He returned one final gaze of Toretto’s, indicating that he was ready. He saved a glance for Phoenix, who gathered outside with the rest of Toretto’s crew, managing to keep his worry mostly from his face, replacing it with bravado instead. That’s my man, thought Miles.

Phoenix winked at him. Bring it home.

Miles entertained the thought of beating Toretto at his own game. It was possible, in something like this with no rules. He had to believe that he could win, or else there was no point in having agreed to Franziska’s proposal, in being here.

It was with great reluctance that Luke Hobbs stepped in front of the thundering vehicles and started the countdown. Miles had the McLaren in launch control, and as soon as Hobbes’ arms dropped, the 720S leapt forward, its rear wheels squealing for grip against the hot, summer asphalt.

He had the advantage for now, the McLaren boasted zero to sixty in less than three seconds. The tires screamed as he turned the first corner out of the warehouse’s yard, and onto the empty Saturday streets of Vernon, the industrial part of town. In this first part of the race, he had to press every asset that the 720S gave him over Toretto’s Charger. Miles took off past the other warehouses down a long straight, upshifting with a twitch of his fingers on the paddle behind the steering wheel, gathering speed as the McLaren’s computers found the perfect shift point for its dual-clutch transmission. It was less dramatic than the manual clutch that was surely in the Charger, but the greater efficiency suited him just fine. He glanced up as he braked for the second corner, seeing the Charger closer than expected in the rear view mirror. His back wheels skid only a little as he turned again, a hard right onto Downey Road, parallel to the tracks of the Metro Rail.

It was here that he started encountering a few other cars, and Miles had to weave in and out of traffic, not shy of ducking across the double yellow lines to have to pass a particularly slow Kia. Here, on the streets, he couldn’t use the full power of the 720S, and he had to rely instead on his ability to read the flow of traffic, knowing where a hole just big enough for him might open up to dart through, trusting that it would close just as quickly behind, and hopefully cut off the Charger too.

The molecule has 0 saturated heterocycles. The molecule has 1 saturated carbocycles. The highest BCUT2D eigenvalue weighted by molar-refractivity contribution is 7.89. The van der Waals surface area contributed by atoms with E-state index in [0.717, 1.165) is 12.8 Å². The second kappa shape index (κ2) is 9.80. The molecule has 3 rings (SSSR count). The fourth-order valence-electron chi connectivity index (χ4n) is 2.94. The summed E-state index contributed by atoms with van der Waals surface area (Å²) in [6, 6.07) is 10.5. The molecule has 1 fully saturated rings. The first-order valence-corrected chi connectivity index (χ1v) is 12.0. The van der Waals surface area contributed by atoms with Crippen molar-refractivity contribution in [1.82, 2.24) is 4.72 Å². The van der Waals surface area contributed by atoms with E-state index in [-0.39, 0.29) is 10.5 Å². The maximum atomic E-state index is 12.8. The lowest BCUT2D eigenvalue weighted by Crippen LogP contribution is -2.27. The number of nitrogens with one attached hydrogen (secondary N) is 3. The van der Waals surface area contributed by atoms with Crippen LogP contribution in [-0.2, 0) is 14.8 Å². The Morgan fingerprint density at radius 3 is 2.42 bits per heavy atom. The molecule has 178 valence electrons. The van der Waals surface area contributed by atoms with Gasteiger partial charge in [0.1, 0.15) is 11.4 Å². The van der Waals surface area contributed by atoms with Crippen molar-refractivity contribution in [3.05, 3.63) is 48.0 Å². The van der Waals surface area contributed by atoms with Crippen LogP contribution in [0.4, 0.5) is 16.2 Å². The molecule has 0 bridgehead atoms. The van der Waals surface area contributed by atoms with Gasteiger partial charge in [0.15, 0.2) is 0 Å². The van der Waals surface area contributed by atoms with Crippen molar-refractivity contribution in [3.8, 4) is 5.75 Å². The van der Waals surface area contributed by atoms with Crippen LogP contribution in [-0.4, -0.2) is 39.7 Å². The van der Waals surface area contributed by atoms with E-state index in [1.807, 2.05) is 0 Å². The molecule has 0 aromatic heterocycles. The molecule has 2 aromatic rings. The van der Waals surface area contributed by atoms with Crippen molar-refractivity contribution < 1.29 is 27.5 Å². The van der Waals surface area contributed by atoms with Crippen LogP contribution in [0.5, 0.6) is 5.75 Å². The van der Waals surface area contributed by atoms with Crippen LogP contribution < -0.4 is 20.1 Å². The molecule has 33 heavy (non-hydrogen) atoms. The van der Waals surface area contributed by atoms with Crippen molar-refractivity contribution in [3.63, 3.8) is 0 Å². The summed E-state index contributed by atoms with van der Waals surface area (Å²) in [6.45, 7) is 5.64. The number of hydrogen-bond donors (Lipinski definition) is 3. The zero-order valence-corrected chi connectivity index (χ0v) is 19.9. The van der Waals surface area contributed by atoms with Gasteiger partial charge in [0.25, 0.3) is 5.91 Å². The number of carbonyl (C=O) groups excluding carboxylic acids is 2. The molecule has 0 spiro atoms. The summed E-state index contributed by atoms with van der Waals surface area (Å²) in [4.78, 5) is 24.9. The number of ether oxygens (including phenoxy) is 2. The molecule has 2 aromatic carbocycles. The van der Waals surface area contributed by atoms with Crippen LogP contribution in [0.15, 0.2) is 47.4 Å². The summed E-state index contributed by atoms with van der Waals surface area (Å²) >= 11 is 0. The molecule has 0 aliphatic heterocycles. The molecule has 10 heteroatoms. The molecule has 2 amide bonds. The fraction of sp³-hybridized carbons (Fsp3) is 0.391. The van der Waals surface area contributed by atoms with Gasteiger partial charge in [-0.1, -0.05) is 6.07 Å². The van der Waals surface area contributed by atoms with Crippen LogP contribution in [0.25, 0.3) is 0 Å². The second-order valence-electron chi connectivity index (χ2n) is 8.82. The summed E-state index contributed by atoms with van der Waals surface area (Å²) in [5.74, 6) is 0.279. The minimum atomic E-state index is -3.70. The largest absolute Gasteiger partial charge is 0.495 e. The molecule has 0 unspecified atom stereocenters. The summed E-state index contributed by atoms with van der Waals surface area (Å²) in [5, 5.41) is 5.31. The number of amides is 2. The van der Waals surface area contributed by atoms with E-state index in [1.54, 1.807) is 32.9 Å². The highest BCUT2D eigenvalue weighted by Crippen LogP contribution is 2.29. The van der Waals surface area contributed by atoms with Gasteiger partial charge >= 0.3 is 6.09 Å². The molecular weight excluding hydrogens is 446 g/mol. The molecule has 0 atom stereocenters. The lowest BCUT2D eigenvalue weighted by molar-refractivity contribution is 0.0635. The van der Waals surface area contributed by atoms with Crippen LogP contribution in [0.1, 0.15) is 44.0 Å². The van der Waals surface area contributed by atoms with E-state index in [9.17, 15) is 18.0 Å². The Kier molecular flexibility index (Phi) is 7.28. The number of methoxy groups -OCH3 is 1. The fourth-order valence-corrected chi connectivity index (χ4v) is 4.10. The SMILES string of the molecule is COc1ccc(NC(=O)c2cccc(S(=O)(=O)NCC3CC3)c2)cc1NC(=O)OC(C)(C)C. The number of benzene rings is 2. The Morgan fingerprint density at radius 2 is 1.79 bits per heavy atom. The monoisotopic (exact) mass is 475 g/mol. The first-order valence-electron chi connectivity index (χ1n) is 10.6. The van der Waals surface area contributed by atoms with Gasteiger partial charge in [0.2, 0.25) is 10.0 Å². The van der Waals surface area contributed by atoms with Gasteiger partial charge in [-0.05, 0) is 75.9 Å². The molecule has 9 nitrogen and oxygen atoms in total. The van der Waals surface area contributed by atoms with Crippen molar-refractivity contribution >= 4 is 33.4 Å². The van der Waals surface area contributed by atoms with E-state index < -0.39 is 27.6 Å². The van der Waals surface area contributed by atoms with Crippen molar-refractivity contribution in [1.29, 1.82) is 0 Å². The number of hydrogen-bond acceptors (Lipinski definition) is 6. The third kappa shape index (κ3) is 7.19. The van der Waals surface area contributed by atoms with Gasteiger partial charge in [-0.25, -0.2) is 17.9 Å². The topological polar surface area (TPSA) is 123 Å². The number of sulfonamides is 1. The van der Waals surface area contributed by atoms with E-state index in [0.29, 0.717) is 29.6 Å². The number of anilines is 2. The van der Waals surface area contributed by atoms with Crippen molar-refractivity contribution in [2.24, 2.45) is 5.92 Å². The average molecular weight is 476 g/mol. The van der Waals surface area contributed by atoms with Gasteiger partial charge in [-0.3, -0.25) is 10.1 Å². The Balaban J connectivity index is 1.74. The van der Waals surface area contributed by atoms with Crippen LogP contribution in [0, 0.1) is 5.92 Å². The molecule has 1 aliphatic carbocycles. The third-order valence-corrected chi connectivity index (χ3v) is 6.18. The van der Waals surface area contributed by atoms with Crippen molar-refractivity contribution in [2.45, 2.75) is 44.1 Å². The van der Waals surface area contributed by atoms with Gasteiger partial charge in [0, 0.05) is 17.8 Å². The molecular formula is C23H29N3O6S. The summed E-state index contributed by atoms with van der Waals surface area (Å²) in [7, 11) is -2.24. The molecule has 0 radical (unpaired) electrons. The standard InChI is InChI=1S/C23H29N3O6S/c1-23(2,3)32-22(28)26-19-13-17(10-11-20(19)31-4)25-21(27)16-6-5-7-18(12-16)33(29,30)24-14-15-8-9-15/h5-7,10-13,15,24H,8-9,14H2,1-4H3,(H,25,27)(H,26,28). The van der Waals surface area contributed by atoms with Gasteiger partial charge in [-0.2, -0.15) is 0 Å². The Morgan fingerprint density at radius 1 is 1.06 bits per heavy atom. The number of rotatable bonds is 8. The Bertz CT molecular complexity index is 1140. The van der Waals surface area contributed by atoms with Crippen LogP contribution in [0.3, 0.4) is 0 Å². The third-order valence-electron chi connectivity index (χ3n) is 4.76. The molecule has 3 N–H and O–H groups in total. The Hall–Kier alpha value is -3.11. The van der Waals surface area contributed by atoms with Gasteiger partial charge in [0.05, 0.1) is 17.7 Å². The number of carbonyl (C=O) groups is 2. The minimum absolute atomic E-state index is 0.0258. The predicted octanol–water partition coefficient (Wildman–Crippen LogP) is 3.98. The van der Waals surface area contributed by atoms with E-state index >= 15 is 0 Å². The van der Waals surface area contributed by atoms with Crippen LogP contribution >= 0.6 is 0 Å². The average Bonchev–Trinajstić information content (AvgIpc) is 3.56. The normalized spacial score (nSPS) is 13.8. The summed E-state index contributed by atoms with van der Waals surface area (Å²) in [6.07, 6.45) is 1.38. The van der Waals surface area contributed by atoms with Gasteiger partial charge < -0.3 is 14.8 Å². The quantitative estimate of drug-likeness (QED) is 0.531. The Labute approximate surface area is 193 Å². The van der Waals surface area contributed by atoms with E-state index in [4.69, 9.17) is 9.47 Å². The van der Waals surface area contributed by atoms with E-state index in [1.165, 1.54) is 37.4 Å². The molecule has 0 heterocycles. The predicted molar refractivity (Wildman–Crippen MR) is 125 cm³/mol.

With his heart pounding, he sailed clear through a red light, evading the cross traffic, the vehicles which squealed to a stop or swerved to avoid him. He heard a few crunches of metal on metal, and he ignored them. Behind him, the Charger was gaining. He might have some room to accelerate on the Long Beach Freeway for the short distance they were supposed to be on it, but likely not on a Saturday. He hoped it wouldn’t be at a standstill.

Miles kept an eye on Toretto, not trusting that he wasn’t going cut off early and take some shortcut somewhere. The ability to improvise was surely also a part of this race, and a part of him wondered whether the Charger was hanging behind him purposefully, just to watch, just to observe. There was nothing for it but to keep pressing forward.

As he suspected, the Charger found a burst of speed when they neared the end of Downey and had to corner hard left. Toretto pulled up beside him on the outside, of all places, mere inches from his bodywork. They threw up some tire smoke while rounding a minivan making the same turn on the protected light, and then sped past it onto Slauson.

It was emptier than expected for a central commercial avenue cutting through a residential district, and soon Miles realized why.

“Oh sh—” he swore as he realized that Leo and Santos, who had done the plotting for the route, hadn’t done their research properly, and nobody else had bothered to double check their work, least of all himself. The road was closed for a neighborhood festival of some sort. It was too late to turn back now, as the “Road Closed” signs that blocked his way had already flown over his hood. They crashed onto the windshield of Toretto’s car, and the Charger swerved left and right to shake them off.